Seven days of bliss ensued. We unpacked, took inventory, moved a few things around, and pushed and pulled a bit to make the place seem like home. In a tiny closet I discovered, amidst a pile of French Harlequin romances, a P.G. Wodehouse and an early Edna O'Brien - just the thing.

A kind of log on the living-room sideboard contained helpful hints on local restaurants, shops and winemakers, where to get the cheapest gas and so on. A previous guest from Australia conferred the ultimate accolade on the local eateries. The best ones, she confided, "approach the quality of Melbourne's fabulous restaurants."

After establishing base camp, we headed out in the mornings to whichever nearby town was holding a market and stocked up for the evening meal.

In this way, while on the prowl for tapenade, anchoiade, olive oil, spit-roasted rabbits, asparagus, Cavaillon melons, and pelardon, picodon and banon cheeses, we explored Vaison-la-Romaine and its extensive Roman ruins, Isle-sur-la-Sorgue (the town in Peter Mayle's "Hotel Pastis"), and Nyons, the French olive capital.

After shopping, lunch. Then, off to whatever town on the map looked appealing.

Early on, at the sprawling market at Vaison-la-Romaine, we had picked up several cassettes devoted to French singers of the 30s and 40s, so we rolled along the back roads of the Vaucluse as the effervescent Charles Trenet and the golden-throated Rina Ketty sang their hearts out.

I would like to say that we applied ourselves to intensively studying the art and history of the region. That would be a lie. We shopped. We cooked. We ate. We inhaled the perfumed air, we inspected the olive, the lavender and the grape, and as dusk settled over the vineyards, and tractors chugged along the rows of vines, we gazed vacantly out over the tough-looking hills, and sipped a chilled glass of sweet muscat de Beaumes-de-Venise, chief object of our affections.

That's what happens when you rent.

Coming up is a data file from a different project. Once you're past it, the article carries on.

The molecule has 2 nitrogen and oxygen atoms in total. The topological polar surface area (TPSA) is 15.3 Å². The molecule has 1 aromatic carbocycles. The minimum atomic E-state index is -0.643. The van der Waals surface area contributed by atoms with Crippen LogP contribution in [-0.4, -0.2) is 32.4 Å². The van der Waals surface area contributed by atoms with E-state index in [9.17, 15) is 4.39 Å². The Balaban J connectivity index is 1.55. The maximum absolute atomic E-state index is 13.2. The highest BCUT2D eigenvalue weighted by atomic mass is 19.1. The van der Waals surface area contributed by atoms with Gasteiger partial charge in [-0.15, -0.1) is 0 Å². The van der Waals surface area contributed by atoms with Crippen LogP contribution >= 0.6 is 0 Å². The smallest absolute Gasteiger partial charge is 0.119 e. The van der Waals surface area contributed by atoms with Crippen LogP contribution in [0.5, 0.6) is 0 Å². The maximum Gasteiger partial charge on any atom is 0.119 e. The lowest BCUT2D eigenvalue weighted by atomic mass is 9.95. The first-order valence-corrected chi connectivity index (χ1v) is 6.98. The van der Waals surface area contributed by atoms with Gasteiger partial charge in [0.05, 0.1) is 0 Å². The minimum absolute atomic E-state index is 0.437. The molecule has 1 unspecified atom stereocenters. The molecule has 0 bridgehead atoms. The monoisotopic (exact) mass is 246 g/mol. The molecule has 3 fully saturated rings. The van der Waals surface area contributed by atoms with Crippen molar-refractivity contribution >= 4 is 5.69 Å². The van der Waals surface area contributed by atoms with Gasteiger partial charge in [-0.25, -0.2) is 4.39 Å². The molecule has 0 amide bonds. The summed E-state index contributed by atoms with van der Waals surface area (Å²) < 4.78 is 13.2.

Life quickly becomes small and homey, organized around the little assignments and pleasures that make up 90 percent of ordinary life. This approach lessens the crippling fatigue of see-it-all, do-it-all tourism and lightens the almost unsupportable regimen of eating too well and too richly night after night. It also forces you to take part in the culture rather than making it an object of study. Mastering the thousand and one routines of local life becomes a highly instructive game and exposes you to important institutions.

The French hypermarket, a Gallic K-Mart and supermarket rolled into one, says as much about French life as any museum. We finally set foot in one because our house did not have a teapot, and we wanted a cheap one. Our two hours cruising the air-conditioned aisles of the Etienne Leclerc megastore was time well spent, in my view.

I do feel a twinge of regret at giving short shrift to Carpentras, the medieval capital of the papal domain known as the Comtat Venaissin.

On the other hand, if I hadn't pulled off the road north of Arles to pick up bread for the evening meal, I would have missed an impromptu lecture by the baker on the ins and outs of the fougasse, an ornate bread in the form of a puffed-up pretzel that I always thought was the size of a dinner plate. Wrong, wrong, wrong. Usually it's no bigger than a Danish. Now I know better, and I feel better for it.